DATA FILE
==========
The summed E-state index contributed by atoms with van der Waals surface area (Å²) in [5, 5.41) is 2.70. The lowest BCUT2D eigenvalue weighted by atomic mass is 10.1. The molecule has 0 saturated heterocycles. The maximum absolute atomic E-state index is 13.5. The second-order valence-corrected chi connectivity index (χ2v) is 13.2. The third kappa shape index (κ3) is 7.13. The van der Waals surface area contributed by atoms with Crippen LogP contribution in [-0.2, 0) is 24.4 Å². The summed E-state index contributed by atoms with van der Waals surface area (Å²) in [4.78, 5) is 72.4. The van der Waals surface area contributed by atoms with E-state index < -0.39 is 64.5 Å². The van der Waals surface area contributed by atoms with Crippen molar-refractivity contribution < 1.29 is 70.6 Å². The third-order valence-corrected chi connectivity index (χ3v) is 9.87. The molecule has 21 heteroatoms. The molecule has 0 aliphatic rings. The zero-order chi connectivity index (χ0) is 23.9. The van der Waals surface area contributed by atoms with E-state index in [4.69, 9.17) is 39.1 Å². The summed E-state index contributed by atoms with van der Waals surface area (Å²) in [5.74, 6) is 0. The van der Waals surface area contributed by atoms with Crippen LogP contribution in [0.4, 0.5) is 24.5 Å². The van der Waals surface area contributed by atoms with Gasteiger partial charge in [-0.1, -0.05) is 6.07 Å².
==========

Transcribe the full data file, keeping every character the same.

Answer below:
The summed E-state index contributed by atoms with van der Waals surface area (Å²) in [5, 5.41) is 2.70. The lowest BCUT2D eigenvalue weighted by atomic mass is 10.1. The molecule has 0 saturated heterocycles. The maximum absolute atomic E-state index is 13.5. The second-order valence-corrected chi connectivity index (χ2v) is 13.2. The third kappa shape index (κ3) is 7.13. The van der Waals surface area contributed by atoms with Crippen LogP contribution in [-0.2, 0) is 24.4 Å². The summed E-state index contributed by atoms with van der Waals surface area (Å²) in [4.78, 5) is 72.4. The van der Waals surface area contributed by atoms with E-state index < -0.39 is 64.5 Å². The van der Waals surface area contributed by atoms with Crippen molar-refractivity contribution < 1.29 is 70.6 Å². The third-order valence-corrected chi connectivity index (χ3v) is 9.87. The molecule has 21 heteroatoms. The molecule has 0 aliphatic rings. The zero-order chi connectivity index (χ0) is 23.9. The van der Waals surface area contributed by atoms with E-state index in [4.69, 9.17) is 39.1 Å². The summed E-state index contributed by atoms with van der Waals surface area (Å²) in [5.74, 6) is 0. The van der Waals surface area contributed by atoms with Crippen LogP contribution in [0.4, 0.5) is 24.5 Å². The van der Waals surface area contributed by atoms with Gasteiger partial charge in [-0.1, -0.05) is 6.07 Å².